At the time, Capcom was struggling financially. The idea of striking out with this game concerned them. So a push was made to remarket the game as the beginning of a new franchise. It was eventually released in 1989 with a new name: Final Fight. Yup, the game that introduced Cody, Guy, and Mike Haggar to gamers started out as a Street Fighter sequel.
Fortunately, the change paid off for Capcom. Final Fight was a huge seller and went on to be one of the best arcade games of 1989. It would later be ported to the SNES and SEGA CD in North America, with Europeans receiving ports for the same computers as Street Fighter.
Funnily enough, Final Fight wasn’t the only attempt at a Street Fighter sequel. The second attempt was external to Capcom and was just odd.
Tiertex is an English developer who most commonly works on ports for handheld and mobile devices. Back in 1989, however, they worked on games for computer systems. In 1988, they decided to work on a game they wanted to pitch to Capcom as a sequel to Street Fighter. Since Capcom had not released a sequel by that time, Tiertex figured to jump in and help. They contracted another development team, Blue Turtle, to work on the graphics for this purported sequel.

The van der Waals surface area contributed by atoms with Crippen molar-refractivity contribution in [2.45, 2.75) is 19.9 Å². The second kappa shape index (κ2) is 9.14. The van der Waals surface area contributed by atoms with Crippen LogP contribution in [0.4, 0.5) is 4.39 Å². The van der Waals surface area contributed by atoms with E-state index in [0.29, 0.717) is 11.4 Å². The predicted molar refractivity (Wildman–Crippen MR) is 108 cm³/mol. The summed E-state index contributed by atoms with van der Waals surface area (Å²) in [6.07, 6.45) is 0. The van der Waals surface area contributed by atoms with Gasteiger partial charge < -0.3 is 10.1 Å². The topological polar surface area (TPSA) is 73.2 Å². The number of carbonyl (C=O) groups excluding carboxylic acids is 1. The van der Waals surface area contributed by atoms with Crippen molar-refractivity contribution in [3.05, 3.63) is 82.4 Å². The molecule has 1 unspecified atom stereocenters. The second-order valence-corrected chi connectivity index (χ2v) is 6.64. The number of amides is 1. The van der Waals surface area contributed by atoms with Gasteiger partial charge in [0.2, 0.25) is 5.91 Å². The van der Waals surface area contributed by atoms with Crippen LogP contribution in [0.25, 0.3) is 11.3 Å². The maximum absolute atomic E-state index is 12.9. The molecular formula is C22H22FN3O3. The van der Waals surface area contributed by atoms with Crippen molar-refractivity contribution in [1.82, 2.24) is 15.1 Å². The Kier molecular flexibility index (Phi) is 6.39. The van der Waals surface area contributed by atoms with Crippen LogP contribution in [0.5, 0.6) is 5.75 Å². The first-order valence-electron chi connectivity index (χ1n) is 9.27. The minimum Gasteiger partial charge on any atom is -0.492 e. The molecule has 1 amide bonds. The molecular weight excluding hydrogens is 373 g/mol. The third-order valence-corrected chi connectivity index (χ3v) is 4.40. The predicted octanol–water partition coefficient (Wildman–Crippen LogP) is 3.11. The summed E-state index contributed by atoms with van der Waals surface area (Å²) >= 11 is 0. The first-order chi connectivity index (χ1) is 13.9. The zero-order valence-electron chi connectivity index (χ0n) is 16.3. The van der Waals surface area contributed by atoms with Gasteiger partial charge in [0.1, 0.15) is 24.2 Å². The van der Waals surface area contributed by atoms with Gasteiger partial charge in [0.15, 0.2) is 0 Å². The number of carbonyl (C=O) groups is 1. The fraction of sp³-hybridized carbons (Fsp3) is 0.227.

The finished product was named Human Killing Machine: Street Fighter II. It was very similar in style as Street Fighter. In this game, the main protagonist is a South Korean kickboxer named Kwon. Just like Street Fighter, he would travel the world and duke it out against other fighters. And a Doberman Pinscher. And a bull named Brutus. Not sure why, but they’re there.
Tiertex pitched the game to Capcom and were rebuffed because Capcom was already working on a sequel: the aforementioned Street Fighter ’89. Nonplussed, they instead had publisher U.S. Gold release the game as Human Killing Machine, shortened to HKM by many. U.S. Gold released the game for the usual suspects in Europe: the Amiga, Amstrad CPC, Commodore 64, DOS, and ZX Spectrum.